You may remember our featured interview from a couple years ago with Jeremy Larsen, a fellow longtime type 1 who lives in Japan and created a blood sugar photo project called 70-130. He's originally from JeremyLarsenNorthernNorwayGeorgia, but has lived in the city of Osaka on Japan's main island for a decade, after moving there to teach and travel. Now Jeremy's at it again with a new diabetes-related project.

Late last year, he set out on a backpacking adventure that took him to 18 countries over the course of four months. He did blog about the experience, but since returning home, has compiled a video that really tells the story he wants to share. In it, he 'shows off' his BG meter in various spots around Europe, emphasizing the inspirational message: "You can go anywhere with diabetes."

We were glad to re-connect with Jeremy recently to catch up and explore the backstory of his latest adventure:


DM) Great to talk with you again, Jeremy! Refresh us on your background and D-story?

JL) I was born in Nashville and moved to the state of Georgia at age 8, and lived in various places in Georgia, especially Augusta, throughout my teens and 20s. I got an art degree from the University of Georgia in 1996 and worked alternately as a graphic designer and in newspaper circulation. In 2004, I moved to Japan to teach English for a short time... I liked it and I'm still here.

I was diagnosed at age 9 just before Christmas in 1982. Over the years diabetes just became a regular part of my life. In my 20s I went maybe two or three years without checking much at all, but fortunately had no major complications other than having little energy from being too high. In my 30s, I began to realize how much better I felt when I had good BGs. Now I'm in my early 40s, and checking and targeting has become very important. That was a big part of my focus a couple years ago, in creating the 70-130 Project where I took pictures around Osaka of my BGs being in range. That whole project has been about inspiring people to check their sugars more often, and I've had a lot of fun with it.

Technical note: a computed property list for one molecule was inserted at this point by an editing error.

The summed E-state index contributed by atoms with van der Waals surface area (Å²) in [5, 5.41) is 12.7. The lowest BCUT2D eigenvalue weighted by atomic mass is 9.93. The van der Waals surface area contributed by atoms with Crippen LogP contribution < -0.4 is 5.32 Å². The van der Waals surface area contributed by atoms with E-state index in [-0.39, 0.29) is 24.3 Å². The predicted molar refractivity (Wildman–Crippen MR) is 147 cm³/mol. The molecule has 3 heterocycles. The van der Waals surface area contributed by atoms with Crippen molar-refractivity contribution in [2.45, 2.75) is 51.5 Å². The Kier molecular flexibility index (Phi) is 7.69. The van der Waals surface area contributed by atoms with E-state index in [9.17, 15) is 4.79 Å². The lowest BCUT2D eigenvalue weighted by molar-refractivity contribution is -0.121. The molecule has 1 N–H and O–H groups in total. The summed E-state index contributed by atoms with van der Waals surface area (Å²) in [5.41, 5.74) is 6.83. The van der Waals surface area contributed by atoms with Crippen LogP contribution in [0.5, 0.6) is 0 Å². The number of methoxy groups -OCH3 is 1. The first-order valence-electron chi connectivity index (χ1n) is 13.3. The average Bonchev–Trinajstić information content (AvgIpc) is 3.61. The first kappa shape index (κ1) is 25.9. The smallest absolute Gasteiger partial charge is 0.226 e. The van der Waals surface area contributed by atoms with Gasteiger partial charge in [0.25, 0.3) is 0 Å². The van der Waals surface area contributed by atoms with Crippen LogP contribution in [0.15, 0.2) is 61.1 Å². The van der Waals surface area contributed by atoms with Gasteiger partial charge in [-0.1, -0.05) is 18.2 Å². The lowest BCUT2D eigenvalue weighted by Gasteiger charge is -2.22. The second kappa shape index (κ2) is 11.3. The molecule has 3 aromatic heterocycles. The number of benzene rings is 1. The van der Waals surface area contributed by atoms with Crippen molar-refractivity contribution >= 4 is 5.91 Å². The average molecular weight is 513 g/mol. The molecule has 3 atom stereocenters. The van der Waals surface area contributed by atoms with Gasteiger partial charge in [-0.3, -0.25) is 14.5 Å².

What were the parameters of your most recent backbacking trip?

My trip was from October 2014 to February 2015 (131 days to be exact). I was with my longtime travel partner Masayo the entire time. She was a great help to me and lots of fun to travel with. We started in Sweden, went down through the Baltics, then parts of Eastern and Central Europe, the Balkans, and finally to Norway. The entire list of countries is: Sweden, Åland, Estonia, Latvia, Lithuania, Poland, Czech Republic, Slovakia, Hungary, Slovenia, Croatia, Bosnia and Herzegovina, Serbia, Kosovo, Macedonia, Albania, Montenegro, and Norway. Whew!

Except for the first two days in Stockholm, Sweden, the trip was spent in places I'd never been, including many I'd never heard of. 

Wow! Why did you take this trip -- vacation, work, or some other reason?

This was simply a vacation. If I could find a job that would let me travel I certainly would like that, but this was something I planned and saved up for for a while.

How did this impact your job situation?

Well my job generally involves short-time contract teaching positions, so I just stopped taking new ones and canceled my private lessons for the trip. I'm back in Osaka now and starting up the same thing again -- looking for classes and students now. 

You obviously aim to inspire PWDs, but did you experience any negative diabetes issues?

For the first several weeks, I had high BGs, especially 3-4 hours after dinner, consistently around 300. It turns out I had a mental block against injecting what I knew to be the correct dose of Humalog for my meals -- I got into a bad habit of being overly paranoid about getting low.

What happened eventually was I actually did get low a few times (I did a lot of walking most days), and there was no crisis -- just some juice and I was fine. So I gradually brought my Humalog doses in line with what they needed to be, and my control got MUCH better.